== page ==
- Analyze the selected opportunities and strengths (which have been listed on the SWOT analysis form) and identify several ways in which your school can take advantage of opportunities by making the most of its strengths. Record your suggestions on the SWOT analysis form.
Analyze the selected threats and weaknesses (which have been listed on the SWOT analysis form) and identify several ways in which your school can protect itself from threats and overcome its weaknesses. Record your suggestions on the SWOT analysis form.
Team Members STRENGTHS WEAKNESSES OPPORTUNITIES THREATS
- Ways in which your school can take advantage of opportunities by making the most of its strengths
- Ways in which your school can protect itself from threats and overcome its weaknesses
The Global View (AACSB)
The Art and Science of Organizational Evolution
A company’s organizational structure defines the formal relationships among the people in it. It also reflects an arrangement of positions that’s most appropriate for the company at a specific point in time. As the business expands or changes directions, its organizational structure should also change.
With these principles in mind, let’s trace the evolution of a hypothetical company called High-Tech Cases, which manufactures and sells DVD cases made out of a special high-tech material.
When the company was founded, it operated under a functional organizational structure, with the following key positions and reporting relationships:
|VP of Sales and Marketing||CEO|
|VP of Production||CEO|
|VP of Finance||CEO|
|Director of Sales||VP Sales/Marketing|
|Director of Advertising||VP Sales/Marketing|
|Director of Operations||VP Production|
|Director of Engineering||VP Production|
In addition, two salespeople reported to the director of sales. The directors of advertising, operations, and engineering each had two assistants, as did the treasurer and the controller.
About three years after the company’s founding, the management team decided to expand sales into Asia. The director of sales retained responsibility for the United States, while a new director was added for Asia. The two salespeople who had been with the company since its beginning focused on U.S. sales, and two new salespeople were hired to handle Asia. No other position changed, and for the next two years, all personnel worked out of the U.S. headquarters.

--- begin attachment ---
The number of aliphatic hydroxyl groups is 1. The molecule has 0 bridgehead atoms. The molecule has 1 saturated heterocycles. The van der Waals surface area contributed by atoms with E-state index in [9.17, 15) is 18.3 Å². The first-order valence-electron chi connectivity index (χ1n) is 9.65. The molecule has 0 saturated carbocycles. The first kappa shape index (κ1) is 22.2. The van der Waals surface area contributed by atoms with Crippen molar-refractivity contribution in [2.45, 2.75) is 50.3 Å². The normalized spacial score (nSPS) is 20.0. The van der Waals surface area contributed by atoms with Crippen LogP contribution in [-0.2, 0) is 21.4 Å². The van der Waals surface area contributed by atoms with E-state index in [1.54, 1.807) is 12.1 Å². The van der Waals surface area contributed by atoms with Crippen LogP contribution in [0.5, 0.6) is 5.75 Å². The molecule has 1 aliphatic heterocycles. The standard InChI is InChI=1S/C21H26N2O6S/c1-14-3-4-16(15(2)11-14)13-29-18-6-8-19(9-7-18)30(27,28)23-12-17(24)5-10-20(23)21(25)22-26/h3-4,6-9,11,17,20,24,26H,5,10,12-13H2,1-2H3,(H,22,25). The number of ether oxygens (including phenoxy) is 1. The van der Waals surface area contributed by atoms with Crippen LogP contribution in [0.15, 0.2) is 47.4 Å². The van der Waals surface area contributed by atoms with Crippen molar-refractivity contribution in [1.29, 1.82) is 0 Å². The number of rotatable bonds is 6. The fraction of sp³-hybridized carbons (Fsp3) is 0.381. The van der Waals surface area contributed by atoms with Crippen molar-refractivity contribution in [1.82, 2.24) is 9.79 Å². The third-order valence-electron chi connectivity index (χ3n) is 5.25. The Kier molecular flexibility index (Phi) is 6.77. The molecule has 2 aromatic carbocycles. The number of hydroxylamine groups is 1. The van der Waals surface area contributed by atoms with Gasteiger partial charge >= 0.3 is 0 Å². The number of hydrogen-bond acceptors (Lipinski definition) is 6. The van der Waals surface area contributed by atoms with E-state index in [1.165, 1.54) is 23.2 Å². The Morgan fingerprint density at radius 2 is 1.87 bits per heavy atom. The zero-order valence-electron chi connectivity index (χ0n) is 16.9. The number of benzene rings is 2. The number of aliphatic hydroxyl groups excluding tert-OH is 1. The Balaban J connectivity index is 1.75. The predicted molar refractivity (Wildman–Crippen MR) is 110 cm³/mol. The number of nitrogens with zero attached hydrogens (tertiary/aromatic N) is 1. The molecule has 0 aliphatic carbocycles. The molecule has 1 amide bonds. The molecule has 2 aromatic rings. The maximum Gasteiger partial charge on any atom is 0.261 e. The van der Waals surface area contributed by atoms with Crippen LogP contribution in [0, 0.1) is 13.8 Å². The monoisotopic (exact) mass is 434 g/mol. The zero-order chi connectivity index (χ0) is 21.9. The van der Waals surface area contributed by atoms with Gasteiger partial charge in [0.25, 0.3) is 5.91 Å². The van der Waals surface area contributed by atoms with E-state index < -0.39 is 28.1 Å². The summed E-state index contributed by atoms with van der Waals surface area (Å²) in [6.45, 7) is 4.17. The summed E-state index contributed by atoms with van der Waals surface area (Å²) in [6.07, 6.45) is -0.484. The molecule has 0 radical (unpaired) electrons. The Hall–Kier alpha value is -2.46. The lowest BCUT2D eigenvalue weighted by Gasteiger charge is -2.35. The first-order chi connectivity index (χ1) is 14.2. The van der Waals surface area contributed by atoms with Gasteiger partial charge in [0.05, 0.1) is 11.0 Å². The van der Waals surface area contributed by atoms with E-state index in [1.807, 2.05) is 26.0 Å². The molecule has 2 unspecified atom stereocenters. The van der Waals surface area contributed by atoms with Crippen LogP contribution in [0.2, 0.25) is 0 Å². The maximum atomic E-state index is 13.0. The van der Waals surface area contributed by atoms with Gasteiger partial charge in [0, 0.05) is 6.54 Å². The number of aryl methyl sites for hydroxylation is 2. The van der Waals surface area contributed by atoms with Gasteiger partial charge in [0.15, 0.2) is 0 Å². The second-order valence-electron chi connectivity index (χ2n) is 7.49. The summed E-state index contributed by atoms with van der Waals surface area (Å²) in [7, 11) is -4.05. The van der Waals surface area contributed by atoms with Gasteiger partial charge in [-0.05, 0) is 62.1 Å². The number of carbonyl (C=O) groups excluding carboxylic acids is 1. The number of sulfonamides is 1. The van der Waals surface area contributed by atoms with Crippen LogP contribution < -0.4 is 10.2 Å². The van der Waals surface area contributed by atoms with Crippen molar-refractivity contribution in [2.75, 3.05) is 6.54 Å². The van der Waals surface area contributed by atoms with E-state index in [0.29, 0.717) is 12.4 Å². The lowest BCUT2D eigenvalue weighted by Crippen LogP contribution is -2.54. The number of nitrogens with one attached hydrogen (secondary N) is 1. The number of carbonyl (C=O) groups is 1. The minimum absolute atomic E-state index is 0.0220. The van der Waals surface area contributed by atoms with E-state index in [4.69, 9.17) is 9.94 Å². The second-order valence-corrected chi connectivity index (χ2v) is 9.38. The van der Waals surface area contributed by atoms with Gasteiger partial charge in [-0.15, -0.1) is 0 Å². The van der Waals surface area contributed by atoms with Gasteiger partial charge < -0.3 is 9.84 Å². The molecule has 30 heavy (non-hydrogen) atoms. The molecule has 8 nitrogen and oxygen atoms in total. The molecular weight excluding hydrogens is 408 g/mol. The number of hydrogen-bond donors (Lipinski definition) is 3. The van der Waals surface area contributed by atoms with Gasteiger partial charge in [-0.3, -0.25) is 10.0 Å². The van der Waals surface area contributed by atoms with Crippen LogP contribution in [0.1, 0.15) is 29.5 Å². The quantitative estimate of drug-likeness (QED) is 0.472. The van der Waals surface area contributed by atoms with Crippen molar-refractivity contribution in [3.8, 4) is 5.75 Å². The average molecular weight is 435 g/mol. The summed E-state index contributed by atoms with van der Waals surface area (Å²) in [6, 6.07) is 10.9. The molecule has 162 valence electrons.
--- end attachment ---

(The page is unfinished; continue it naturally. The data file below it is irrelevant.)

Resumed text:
By the beginning of the fifth year of operations, Asian and U.S. sales were about the same. At this point, management decided to set up two separate operations—one in the United States and the other in China. A senior VP was hired to head each operation—senior VP of U.S. operations and senior VP of Asian operations. Both would report to the CEO. Each operational unit would run its own production facilities, arrange its own financing, and be in charge of its sales and marketing activities. As a result, High-Tech Cases almost doubled in size, but management believed that the restructuring was appropriate and would increase profits in the long run.
Create three organization charts—one for each stage in High-Tech’s development. Ideally, you should make your charts with some type of organization-chart software. To use the tool available in Microsoft Word, go to the Standard Toolbar in Microsoft Word, click on “Help,” and type in organization chart. Then select “create a chart.”